Taoiseach Micheál Martin has said that people will have to wait till the budget in the autumn before the Government provides them with more help to alleviate the cost of living crisis.
A Summer Economic Statement has been scheduled for July and there have been reports that the Government could introduce a ‘Christmas-bonus style’ package of welfare measures.
However, speaking to On The Record with Gavan Reilly An Taoiseach was clear that the Summer Economic Statement was more about updating TDs on financial matters:
“Fundamentally, the Summer Economic Statement will be the key next milestone in relation to the budget and the wider cost of living issue,” he explained.
“What do I mean by that? Well, the Summer Economic Statement will lay out what is available in terms of funds and so on and resources to help alleviate pressures on people and the objective and the aim is to do that comprehensively in the budget itself.
“Because we can’t chase it month to month.
“However, anything we do in the budget around cost of living - quite a significant amount of it - will have immediate application.”
An Taoiseach also conceded that the current international energy situation was “very, very bad for people” but predicted it could get even worse in the months ahead:
“Russia is now reducing its gas supplies via Nord Stream to the west,” he continued.
“That could create even further problems as we head into the winter and I’m very conscious that the winter could be challenging from an energy perspective and cost of living perspective.”
He also said that any measures the Government introduces this year would be “targeted, in some instance temporary measures that get us through this crisis but also measures that will dovetail with more sustainable long-term policies”.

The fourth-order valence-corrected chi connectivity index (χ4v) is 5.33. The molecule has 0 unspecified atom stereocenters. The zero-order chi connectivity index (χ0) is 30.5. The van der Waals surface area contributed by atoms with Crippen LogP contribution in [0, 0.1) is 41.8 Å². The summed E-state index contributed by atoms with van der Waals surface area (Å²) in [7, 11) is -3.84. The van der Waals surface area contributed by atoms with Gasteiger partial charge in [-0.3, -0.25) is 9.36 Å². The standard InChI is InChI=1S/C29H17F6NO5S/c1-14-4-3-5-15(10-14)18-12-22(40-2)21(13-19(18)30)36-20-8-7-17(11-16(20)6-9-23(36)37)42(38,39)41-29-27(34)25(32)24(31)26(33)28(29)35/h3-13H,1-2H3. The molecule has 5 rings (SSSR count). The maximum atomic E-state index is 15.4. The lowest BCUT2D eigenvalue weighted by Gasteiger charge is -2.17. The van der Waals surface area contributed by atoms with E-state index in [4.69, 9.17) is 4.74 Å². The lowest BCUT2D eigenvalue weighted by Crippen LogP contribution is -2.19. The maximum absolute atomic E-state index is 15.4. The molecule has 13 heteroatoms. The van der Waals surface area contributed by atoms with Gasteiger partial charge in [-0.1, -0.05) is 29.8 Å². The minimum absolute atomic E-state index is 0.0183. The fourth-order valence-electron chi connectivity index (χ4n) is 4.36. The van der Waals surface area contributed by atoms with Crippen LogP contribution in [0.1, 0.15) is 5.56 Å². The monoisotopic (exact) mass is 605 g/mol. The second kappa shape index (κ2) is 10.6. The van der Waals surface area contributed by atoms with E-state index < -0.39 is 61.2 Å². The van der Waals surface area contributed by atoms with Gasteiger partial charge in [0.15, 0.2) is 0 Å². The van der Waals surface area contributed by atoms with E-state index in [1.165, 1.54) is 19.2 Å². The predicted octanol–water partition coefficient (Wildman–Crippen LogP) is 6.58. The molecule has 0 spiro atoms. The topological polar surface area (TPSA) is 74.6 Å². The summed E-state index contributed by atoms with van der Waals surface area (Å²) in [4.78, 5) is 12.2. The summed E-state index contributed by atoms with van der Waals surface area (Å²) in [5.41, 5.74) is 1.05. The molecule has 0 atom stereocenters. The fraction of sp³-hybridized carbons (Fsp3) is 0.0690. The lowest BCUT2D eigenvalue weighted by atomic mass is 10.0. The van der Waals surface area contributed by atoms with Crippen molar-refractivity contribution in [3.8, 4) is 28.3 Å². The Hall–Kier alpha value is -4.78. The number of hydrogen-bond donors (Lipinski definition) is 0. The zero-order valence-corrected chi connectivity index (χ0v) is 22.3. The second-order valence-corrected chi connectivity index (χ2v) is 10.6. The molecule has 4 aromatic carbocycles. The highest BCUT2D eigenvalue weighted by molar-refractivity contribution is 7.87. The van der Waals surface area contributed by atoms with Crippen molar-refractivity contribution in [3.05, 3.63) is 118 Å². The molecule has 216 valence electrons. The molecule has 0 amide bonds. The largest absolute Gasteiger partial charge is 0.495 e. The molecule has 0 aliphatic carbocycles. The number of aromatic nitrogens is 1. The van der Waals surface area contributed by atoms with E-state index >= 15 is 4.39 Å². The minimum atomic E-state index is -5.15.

'This will get worse'
"Developments in the last two days show that the cost of living crisis is deepening with nearly 30% of households experiencing energy poverty,” Eddie Conlon, coordinator of the Dublin march, told Newstalk.
"This will get worse as prices continue to rise.
"The breakdown of the pay talks shows the Government is not prepared to protect incomes from rising inflation.
"Urgent action is needed. Next October will be too late for many households as they slide further and further into financial distress."
While People Before Profit TD People Before Profit TD Richard Boyd Barrett urged the Government to introduce a windfall tax on the profits of energy companies:
“I would say, frankly, [there should be a windfall tax rate of] about 50%," he mused.
“I don’t see how there can be any justification for making super profits when people are being absolutely crucified and literally driven into poverty.
"And I think it is noticeably that even Boris Johnson - who you’d hardly describe as a left wing ideologue - has brought in a 25% windfall tax.”
Main image: Taoiseach Micheál Martin is seen in Brussels, Belgium in February 2022. Picture by: European Union